Police officers protect lives and property. Detectives and criminal investigators, who are sometimes called agents or special agents, gather facts and collect evidence of possible crimes.
Uniformed police officers typically do the following:
- Enforce laws
- Respond to emergency and non-emergency calls
- Patrol assigned areas
- Conduct traffic stops and issue citations
- Obtain warrants and arrest suspects
- Write detailed reports and fill out forms
- Prepare cases and testify in court
Detectives and criminal investigators typically do the following:
- Investigate crimes
- Collect and secure evidence from crime scenes
- Conduct interviews with suspects and witnesses
- Observe the activities of suspects
- Obtain warrants and arrest suspects
- Write detailed reports and fill out forms
- Prepare cases and testify in court
Police officers pursue and apprehend people who break the law. They then warn, cite, or arrest them. Most police officers patrol their jurisdictions and investigate suspicious activity. They also respond to calls, issue traffic tickets, and give first aid to accident victims.
Detectives perform investigative duties, such as gathering facts and collecting evidence.
The daily activities of police and detectives vary with their occupational specialty, such as canine units and special weapons and tactics (SWAT). Whether they work at a local, state, or federal agency also determines job duties; and duties differ among federal agencies, because they enforce different aspects of the law. Regardless of job duties or location, police officers and detectives at all levels must write reports and keep detailed records that will be needed if they testify in court. Most carry law enforcement tools, such as radios, handcuffs, and guns.
The following are examples of types of police and detectives who work in state and local law enforcement and in federal law enforcement:
State and Local Law Enforcement
Uniformed police officers have general law enforcement duties. They wear uniforms that allow the public to easily recognize them as police officers. They have regular patrols and also respond to emergency and non-emergency calls.
Police agencies are usually organized into geographic districts, with uniformed officers assigned to patrol a specific area. Officers in large agencies often patrol with a partner. During patrols, officers look for any signs of criminal activity and may conduct searches and arrest suspected criminals. They may also respond to emergency calls, investigate complaints, and enforce traffic laws.
Some police officers work only on a specific type of crime, such as narcotics. Officers, especially those working in large departments, may work in special units, such as horseback, motorcycle, canine corps, and special weapons and tactics (SWAT) teams. Typically, officers must work as patrol officers for a certain number of years before they may be appointed to one of these units.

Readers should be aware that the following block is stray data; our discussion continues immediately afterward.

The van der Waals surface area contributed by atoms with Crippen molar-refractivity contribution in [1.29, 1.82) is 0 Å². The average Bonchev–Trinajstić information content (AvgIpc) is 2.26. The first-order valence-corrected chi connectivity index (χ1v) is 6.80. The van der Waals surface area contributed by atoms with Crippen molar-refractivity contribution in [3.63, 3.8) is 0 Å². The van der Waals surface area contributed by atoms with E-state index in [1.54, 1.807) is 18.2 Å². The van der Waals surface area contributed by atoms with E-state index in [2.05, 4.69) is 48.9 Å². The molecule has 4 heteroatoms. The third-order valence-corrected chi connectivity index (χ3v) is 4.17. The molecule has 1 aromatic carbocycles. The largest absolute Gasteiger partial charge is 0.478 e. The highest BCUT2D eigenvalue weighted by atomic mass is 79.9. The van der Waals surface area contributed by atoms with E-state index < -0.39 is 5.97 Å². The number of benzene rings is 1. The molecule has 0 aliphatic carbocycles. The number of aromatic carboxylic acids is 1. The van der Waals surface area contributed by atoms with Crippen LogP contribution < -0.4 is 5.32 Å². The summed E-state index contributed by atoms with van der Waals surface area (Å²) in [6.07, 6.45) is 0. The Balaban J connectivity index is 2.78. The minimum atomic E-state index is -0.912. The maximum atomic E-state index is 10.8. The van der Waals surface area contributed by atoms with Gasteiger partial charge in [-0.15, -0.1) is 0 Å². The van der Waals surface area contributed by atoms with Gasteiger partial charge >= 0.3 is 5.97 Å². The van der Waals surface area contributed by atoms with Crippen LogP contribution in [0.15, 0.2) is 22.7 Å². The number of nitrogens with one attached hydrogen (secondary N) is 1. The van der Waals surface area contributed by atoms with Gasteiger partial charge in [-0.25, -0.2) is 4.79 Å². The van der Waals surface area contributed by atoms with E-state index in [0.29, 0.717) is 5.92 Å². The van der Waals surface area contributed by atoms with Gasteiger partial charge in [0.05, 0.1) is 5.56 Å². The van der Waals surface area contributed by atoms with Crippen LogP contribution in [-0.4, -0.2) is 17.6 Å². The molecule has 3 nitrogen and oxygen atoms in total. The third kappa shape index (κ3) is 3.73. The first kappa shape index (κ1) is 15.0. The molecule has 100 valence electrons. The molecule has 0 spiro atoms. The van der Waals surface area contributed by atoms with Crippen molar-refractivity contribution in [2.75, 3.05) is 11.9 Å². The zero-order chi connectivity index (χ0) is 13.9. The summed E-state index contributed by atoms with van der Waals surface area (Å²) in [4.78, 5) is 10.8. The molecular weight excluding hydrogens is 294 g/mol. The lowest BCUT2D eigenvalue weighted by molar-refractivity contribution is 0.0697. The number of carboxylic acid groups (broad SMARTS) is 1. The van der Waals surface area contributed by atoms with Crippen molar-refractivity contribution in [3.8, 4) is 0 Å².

Some city police agencies are involved in community policing, a philosophy of bringing police and members of the community together to prevent crime. A neighborhood watch program is one type of community policing.
Some agencies have special geographic and enforcement responsibilities. Examples include public college and university police forces, public school police, and transit police. Most law enforcement workers in special agencies are uniformed officers.
State police officers, sometimes called state troopers or highway patrol officers, have many of the same duties as other police officers, but they may spend more time enforcing traffic laws and issuing traffic citations. State police officers have authority to work anywhere in the state and are frequently called on to help other law enforcement agencies, especially those in rural areas or small towns.
Transit and railroad police patrol railroad yards and transit stations. They protect property, employees, and passengers from crimes such as thefts and robberies. They remove trespassers from railroad and transit properties and check IDs of people who try to enter secure areas.
Sheriffs and deputy sheriffs enforce the law on the county level. Sheriffs’ departments tend to be relatively small. Sheriffs usually are elected by the public and do the same work as a local or county police chief. Some sheriffs’ departments do the same work as officers in urban police departments. Others mainly operate the county jails and provide services in local courts. Police and sheriffs’ deputies who provide security in city and county courts are sometimes called bailiffs.
Detectives and criminal investigators are uniformed or plainclothes investigators who gather facts and collect evidence for criminal cases. They conduct interviews, examine records, observe the activities of suspects, and participate in raids and arrests. Detectives usually specialize in investigating one type of crime, such as homicide or fraud. Detectives are typically assigned cases on a rotating basis and work on them until an arrest and trial are completed or until the case is dropped.
Fish and game wardens enforce fishing, hunting, and boating laws. They patrol hunting and fishing areas, conduct search and rescue operations, investigate complaints and accidents, and educate the public about laws pertaining to the outdoors.
Federal Law Enforcement